He can speak in Bangla and Sylheti dialect very well, and he also has great command over writing Bangla prose. After independence, an article about Roger was published in the renowned weekly magazine Bichitra, titled "Vindeshi Bangali" (The Outlander Bangali).
Apart from his voluntary services in the country, some of his photographs in pre-independence Bangladesh have acquired enormous historical interest. And as an author, he penned the highly acclaimed Londoni Sylheti Dictionary.
Also, as part of his mission to preserve the memories of 1971, he published several memoirs and photo albums of Bangladesh and also translated some books from Bangla to English, of which the most notable is Humayun Ahmed's "Josna O Jononir Golpo."
Roger, now 82 years old, recently had brain surgery, and was admitted to a hospital in Bristol, England. Still, in an interview with The Business Standard, he reminisced some of the stories of his eventful life, especially those related to Bangladesh.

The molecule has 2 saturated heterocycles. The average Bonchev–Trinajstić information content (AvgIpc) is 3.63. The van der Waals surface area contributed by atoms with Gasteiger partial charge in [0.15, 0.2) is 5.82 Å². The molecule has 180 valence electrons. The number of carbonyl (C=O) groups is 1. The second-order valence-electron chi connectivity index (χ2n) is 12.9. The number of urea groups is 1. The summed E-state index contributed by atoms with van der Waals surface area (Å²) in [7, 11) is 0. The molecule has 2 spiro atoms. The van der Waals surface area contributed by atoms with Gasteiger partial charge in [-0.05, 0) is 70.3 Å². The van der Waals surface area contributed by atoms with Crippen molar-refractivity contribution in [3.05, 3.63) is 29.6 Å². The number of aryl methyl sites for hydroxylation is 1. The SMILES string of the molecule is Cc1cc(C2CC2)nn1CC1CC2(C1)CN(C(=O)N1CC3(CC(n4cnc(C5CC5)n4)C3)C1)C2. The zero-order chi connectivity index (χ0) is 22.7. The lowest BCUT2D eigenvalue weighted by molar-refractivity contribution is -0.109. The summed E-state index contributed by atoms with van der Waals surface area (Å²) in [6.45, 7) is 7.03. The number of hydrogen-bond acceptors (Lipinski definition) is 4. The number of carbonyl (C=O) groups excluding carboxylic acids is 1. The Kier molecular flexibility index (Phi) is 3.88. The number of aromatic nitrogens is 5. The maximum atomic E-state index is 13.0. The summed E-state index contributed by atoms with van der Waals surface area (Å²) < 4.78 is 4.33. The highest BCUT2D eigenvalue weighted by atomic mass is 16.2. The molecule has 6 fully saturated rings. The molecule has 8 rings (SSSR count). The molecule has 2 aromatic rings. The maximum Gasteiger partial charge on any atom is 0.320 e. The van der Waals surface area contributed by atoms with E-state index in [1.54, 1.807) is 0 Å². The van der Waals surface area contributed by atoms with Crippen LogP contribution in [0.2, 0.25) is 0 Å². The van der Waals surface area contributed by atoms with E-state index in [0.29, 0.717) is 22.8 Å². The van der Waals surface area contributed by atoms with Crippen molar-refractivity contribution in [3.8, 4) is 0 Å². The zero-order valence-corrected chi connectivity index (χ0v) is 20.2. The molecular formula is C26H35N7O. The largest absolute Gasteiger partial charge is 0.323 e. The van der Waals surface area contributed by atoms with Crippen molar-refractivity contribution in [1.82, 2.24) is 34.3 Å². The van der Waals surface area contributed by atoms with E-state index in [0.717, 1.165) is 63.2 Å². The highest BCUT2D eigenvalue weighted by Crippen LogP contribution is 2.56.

How Roger first arrived in Bangladesh
Roger, born in 1941 in London, always had a liking for voluntary work and assisting those who are underprivileged. After graduating in Social Anthropology in 1963, he decided to spend a year doing voluntary service overseas. And the following year, quite by chance, he was sent to East Pakistan (now Bangladesh) by Service Civil International (CSI) to work with local volunteers carrying out small community service projects.
"On my first visit, I was lucky to be received with great sincerity by the Bangali volunteers, who adopted me as their brother. I loved the country and the people so much, I wanted to go on working there as long as possible," said Roger.
So, he did another 18-month stint of voluntary service in 1966-67. After returning to the United Kingdom, he kept in touch with many friends and visited them from time to time.